AbbVie announced study results demonstrating efficacy in patients with a history of previous interleukin-17 inhibitor therapy.
Risankizumab (Skyrizi) proved safe and efficacious in patients with plaque psoriasis and a history of biologic use, according to a press release1 and late-breaking research session at the American Academy of Dermatology Annual Meeting in New Orleans, LA.
AbbVie, the pharmaceutical biotech company behind the latest results, said risankizumab improved psoriasis signs and symptoms in a recent study.
The study, a 52-week, phase 3, open-label, single-arm study sought to determine the efficacy of risankizumab in patients with moderate-to-severe plaque psoriasis who had previously used interleukin-(IL) 17A treatments.
Conducted at multiple research locations, the study included 252 participants ages 18 and older with moderate-to-severe plaque psoriasis. Participants had also experienced prior suboptimal responses to specific IL-17As such as secukinumab and ixekizumab after at least 6 months of attempted treatment, as defined by a static Physician’s Global Assessment score (sPGA) of 2 or 3. They were also required to have psoriasis impacting between 3% to 10% of their body area.
On average, participants had spent more than 2 years being treated with secukinumab or ixekizumab prior to the study.
At weeks 0, 4, and once every subsequent 12 weeks until the 52-week endpoint (without a washout period), participants received 150 mg of Skyrizi. Researchers sought an endpoint of 0 to 1 on the sPGA scale by week 16 of the study.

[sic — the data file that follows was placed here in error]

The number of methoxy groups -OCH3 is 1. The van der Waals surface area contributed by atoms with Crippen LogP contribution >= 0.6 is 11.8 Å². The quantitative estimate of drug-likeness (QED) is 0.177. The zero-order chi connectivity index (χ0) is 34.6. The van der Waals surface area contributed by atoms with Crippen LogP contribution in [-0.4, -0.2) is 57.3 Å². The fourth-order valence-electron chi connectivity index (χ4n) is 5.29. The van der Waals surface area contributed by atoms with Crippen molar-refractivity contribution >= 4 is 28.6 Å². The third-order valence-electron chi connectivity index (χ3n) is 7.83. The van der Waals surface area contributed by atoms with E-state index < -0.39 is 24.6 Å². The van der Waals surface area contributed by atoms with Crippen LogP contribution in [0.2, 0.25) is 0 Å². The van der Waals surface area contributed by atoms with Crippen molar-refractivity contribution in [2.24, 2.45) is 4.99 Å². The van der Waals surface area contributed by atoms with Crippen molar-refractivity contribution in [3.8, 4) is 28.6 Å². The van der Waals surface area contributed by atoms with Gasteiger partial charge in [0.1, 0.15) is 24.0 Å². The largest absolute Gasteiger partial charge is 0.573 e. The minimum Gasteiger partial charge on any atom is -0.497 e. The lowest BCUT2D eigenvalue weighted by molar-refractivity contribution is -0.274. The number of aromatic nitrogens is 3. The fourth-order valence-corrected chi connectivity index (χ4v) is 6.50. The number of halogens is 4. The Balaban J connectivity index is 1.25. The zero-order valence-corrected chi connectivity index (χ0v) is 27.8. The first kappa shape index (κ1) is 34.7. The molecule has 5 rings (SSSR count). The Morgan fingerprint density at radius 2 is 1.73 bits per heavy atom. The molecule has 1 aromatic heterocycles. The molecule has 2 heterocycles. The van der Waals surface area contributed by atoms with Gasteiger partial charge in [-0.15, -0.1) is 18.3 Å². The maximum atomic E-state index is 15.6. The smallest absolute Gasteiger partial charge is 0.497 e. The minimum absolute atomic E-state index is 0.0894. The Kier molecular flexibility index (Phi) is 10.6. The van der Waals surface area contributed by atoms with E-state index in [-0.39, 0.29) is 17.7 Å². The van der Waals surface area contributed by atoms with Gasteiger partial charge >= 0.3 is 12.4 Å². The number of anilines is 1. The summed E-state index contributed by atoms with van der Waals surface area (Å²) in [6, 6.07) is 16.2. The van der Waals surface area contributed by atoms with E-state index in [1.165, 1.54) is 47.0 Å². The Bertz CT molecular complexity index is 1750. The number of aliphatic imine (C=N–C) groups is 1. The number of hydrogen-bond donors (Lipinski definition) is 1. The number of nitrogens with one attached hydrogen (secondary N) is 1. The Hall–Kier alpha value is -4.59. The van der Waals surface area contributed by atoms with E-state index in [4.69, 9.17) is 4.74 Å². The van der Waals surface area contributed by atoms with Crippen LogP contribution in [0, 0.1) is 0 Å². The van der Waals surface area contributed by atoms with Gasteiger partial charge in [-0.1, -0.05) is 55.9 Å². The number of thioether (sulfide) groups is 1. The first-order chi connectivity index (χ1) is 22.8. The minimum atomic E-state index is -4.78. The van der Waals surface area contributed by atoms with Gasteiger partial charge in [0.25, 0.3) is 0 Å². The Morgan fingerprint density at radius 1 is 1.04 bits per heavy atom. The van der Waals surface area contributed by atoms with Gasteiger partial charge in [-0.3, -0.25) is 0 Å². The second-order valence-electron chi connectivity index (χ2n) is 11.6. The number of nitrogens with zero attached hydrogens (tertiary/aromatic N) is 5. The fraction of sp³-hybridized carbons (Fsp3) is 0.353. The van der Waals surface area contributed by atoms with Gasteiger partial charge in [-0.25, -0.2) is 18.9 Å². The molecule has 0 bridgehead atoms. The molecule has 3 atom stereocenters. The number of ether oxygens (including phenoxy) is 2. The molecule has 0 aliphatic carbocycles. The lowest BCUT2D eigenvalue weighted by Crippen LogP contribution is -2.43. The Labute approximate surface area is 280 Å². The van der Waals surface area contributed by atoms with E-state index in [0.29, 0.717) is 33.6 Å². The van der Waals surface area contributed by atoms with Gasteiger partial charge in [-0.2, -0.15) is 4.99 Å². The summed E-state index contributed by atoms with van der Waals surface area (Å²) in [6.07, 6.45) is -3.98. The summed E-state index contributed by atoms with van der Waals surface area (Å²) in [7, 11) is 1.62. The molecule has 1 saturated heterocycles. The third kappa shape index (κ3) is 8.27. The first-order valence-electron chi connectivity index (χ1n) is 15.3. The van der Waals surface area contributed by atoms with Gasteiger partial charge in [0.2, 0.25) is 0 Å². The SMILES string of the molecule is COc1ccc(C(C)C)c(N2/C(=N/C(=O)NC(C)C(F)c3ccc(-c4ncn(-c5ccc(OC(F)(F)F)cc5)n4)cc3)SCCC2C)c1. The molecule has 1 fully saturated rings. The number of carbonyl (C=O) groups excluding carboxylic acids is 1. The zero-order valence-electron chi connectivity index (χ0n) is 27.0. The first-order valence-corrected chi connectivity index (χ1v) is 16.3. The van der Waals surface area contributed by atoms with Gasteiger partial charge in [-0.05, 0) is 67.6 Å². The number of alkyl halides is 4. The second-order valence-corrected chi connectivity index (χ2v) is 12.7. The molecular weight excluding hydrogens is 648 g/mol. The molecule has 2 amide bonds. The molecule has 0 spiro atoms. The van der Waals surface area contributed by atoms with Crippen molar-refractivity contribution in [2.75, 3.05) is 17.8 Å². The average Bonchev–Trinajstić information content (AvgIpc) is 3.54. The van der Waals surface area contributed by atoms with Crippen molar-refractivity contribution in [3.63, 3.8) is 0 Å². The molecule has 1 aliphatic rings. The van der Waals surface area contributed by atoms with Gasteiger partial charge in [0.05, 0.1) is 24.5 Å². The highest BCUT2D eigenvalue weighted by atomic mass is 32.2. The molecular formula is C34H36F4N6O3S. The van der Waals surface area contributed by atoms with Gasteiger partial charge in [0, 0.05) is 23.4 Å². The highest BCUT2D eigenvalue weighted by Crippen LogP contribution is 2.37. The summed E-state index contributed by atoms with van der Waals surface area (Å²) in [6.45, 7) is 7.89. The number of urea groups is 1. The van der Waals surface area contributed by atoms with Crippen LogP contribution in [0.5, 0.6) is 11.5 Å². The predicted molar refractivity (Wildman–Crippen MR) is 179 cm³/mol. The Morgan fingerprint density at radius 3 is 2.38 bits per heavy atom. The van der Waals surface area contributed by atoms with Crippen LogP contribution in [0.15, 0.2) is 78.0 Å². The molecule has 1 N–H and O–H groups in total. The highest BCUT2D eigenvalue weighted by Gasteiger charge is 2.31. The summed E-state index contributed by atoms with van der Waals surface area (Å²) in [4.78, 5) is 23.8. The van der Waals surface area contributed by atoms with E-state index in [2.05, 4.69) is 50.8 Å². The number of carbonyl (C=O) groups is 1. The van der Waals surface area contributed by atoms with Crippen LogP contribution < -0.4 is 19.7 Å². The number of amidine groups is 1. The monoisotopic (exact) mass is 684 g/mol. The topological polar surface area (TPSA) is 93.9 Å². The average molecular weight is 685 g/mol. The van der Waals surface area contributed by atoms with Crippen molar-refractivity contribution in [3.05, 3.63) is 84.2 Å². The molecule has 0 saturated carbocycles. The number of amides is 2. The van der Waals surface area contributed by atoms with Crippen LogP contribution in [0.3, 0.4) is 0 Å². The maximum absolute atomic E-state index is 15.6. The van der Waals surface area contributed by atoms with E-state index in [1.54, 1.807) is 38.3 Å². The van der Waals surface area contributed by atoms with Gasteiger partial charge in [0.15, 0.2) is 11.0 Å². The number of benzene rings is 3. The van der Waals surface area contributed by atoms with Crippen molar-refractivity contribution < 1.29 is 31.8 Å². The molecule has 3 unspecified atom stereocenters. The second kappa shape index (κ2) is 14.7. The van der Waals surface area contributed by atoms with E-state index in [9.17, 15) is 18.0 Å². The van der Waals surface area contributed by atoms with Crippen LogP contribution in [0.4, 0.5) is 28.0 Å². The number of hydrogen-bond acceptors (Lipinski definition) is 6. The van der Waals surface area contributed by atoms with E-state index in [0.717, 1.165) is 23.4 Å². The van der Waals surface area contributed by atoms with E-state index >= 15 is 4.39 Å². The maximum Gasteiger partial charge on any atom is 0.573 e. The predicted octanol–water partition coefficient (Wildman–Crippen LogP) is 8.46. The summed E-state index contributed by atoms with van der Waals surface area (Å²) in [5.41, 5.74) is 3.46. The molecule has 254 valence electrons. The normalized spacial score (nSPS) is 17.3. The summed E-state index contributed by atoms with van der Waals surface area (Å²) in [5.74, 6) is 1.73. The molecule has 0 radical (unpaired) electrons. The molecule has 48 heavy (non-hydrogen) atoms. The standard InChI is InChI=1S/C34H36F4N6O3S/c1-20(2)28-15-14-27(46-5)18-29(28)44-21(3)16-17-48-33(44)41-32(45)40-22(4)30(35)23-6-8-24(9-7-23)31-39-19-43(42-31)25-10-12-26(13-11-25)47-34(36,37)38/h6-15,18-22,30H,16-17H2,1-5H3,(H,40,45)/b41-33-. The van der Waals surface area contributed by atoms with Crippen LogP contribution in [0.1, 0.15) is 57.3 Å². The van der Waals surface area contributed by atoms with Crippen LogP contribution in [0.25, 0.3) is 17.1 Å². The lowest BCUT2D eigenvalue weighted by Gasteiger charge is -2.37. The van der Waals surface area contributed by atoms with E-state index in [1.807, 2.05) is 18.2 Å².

Secondary endpoints included an sPGA score of 0 by the study’s conclusion, a Dermatology Life Quality Index (DLQI) score of 0 to 1 at weeks 16 and 52, and a Psoriasis Symptom Scale (PSS) score of 0, also at weeks 16 and 52.
At week 16, 19.8% of participants achieved a sPGA score of 0.
By the study’s conclusion, 63% of participants had achieved an sPGA score of 0 or 1, indicative of clear or almost clear skin. Additionally, 26.2% had achieved an sPGA score of 0.
Researchers did not note any new, additional safety signals to result from the study, but assessed participant safety throughout.
Study limitations included a lack of a vehicle-control group and potential variance in the definition of a suboptimal IL-17A response.
In a recent study of a similar nature, researchers found that risankizumab was effective in treating patients with plaque psoriasis who had a history of biologic use. The phase 3 study spanned 256 weeks and included a placebo group and measured participant progress using the Psoriasis Area and Severity Index (PASI). At week 256, a range of 72.7% to 87.5% of participants with a history of biologic use had achieved a PASI score of 90.
“Advanced therapies represent an important option in the treatment of plaque psoriasis, but as a physician, it's critically important to continually assess if patients are having an optimal response to treatment, as residual psoriasis can still have a significant impact on a patient's life," said Richard Warren, BSc, MBChB, MRCP, PhD in the press release. Warren is a professor from the University of Manchester and Norten Care Alliance in the United Kingdom.
“This study showed that risankizumab was able to improve clinical signs and symptoms of patients who had a suboptimal response with the anti-IL-17 therapies secukinumab and ixekizumab, contributing to the whole of evidence supporting risankizumab use in moderate to severe plaque psoriasis,” he shared.